Data protection is another huge concern. If data encryption is used and enforced, are private keys shared among tenants? Who and how many people on the cloud vendor’s team can see your data? Where is your data physically stored? How is it handled when no longer needed? I’m not sure how many cloud vendors would be willing to share detailed answers to these questions, but you have to at least ask if you want to find out what is known and unknown.

Cloud risk No. 4: Availability

When you’re a customer of a public cloud provider, redundancy and fault tolerance are not under your control. Heck, usually what’s provided and how it’s done are not disclosed. It’s completely opaque. Every cloud service claims to have fantastic fault tolerance and availability, yet month after month we see the biggest and the best go down for hours or even days with service interruptions.

Of even bigger concern are the few instances in which customers have lost data, either due to an issue with the cloud provider or with malicious attackers. The cloud vendor usually states that they do awesome, triple-protected data backups. But even in cases where vendors said that data backups were guaranteed, they’ve lost data — permanently. If possible, your company should always back up the data it’s sharing with the cloud or at least insist on legalese that has the right amount of damages built in if that data is lost forever.

Cloud risk No. 5: Ownership

This risk comes as a surprise to many cloud customers, but often the customer is not the only owner of the data. Many public cloud providers, including the largest and best known, have clauses in their contracts that explicitly states that the data stored is the provider’s — not the customer’s.

Cloud vendors like owning the data because it gives them more legal protection if something goes wrong. Plus, they can search and mine customer data to create additional revenue opportunities for themselves. I’ve even read of a few cases where a cloud vendor went out of business, then sold their customers’ private data as part of their assets to the next buyer. It’s shocking. Make sure you have this known unknown on lockdown: Who owns your data and what can the cloud provider do with it?

Cloud visibility Even when the cloud computing risks are known, they’re difficult to calculate with real accuracy. We simply do not have enough history and evidence to determine the likelihood of security or availability failures, especially for a particular vendor, or whether such risks will lead to substantial customer damage. The best you can do is pull a Rumsfeld and least let your management in on the known unknowns.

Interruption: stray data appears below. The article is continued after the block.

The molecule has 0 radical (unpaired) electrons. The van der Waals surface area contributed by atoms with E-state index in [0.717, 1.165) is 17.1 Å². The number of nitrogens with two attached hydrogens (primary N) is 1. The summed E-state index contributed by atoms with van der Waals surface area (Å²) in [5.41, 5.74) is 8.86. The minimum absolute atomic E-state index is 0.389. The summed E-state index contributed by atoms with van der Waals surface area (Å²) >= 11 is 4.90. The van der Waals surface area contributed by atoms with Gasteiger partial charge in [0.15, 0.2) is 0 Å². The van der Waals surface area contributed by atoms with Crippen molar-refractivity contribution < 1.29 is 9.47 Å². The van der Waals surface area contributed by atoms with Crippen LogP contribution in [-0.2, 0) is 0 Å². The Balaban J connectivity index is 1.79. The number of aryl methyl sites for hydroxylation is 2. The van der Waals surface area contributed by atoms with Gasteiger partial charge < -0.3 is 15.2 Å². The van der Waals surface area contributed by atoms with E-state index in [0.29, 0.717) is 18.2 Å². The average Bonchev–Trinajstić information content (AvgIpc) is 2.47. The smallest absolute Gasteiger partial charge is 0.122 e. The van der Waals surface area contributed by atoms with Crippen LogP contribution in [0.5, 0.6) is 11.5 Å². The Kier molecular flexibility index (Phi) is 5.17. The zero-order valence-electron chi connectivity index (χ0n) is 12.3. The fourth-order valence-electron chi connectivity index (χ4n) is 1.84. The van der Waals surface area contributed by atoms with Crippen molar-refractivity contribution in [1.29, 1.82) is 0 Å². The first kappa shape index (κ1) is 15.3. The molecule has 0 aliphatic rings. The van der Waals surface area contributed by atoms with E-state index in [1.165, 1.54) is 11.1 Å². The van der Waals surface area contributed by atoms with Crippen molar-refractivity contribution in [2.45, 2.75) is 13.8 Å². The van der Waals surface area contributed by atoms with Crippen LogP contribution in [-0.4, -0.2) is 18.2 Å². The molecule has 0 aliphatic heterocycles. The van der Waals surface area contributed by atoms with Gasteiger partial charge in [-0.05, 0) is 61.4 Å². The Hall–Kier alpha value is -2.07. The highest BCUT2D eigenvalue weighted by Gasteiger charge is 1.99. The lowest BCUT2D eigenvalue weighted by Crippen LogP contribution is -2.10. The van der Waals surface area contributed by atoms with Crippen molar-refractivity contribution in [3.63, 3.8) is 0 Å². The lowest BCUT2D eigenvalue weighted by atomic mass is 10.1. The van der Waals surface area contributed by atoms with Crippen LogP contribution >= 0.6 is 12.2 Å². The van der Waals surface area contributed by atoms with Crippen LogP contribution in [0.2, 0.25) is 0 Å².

But first, endeavor to minimize the unknown unknowns. You want as much transparency as possible; if nothing else, at least get a copy of the last successful, relevant audit report. Ask your vendor about previous instances of tenant data compromises and losses, as well as the policy on reporting them to you. Nail down as best you can the limits of the cloud vendor’s responsibility. Only by asking the hard questions can you begin to understand the total risks of public cloud computing.

Although it may sound as if I’m down on public cloud computing, I’m actually a huge fan of it. I believe that most public cloud vendors do a far better job securing data than their customers do. But you need to know where your cloud vendor stands and the measures it takes to mitigate risk as compared to what your company alone could provide.

This story, “The 5 cloud risks you have to stop ignoring,” was originally published at Keep up on the latest developments in network security and read more of Roger Grimes’ Security Adviser blog at For the latest business technology news, follow on Twitter.


Roger A. Grimes is a contributing editor. Roger holds more than 40 computer certifications and has authored ten books on computer security. He has been fighting malware and malicious hackers since 1987, beginning with disassembling early DOS viruses. He specializes in protecting host computers from hackers and malware, and consults to companies from the Fortune 100 to small businesses. A frequent industry speaker and educator, Roger currently works for KnowBe4 as the Data-Driven Defense Evangelist and is the author of Cryptography Apocalypse.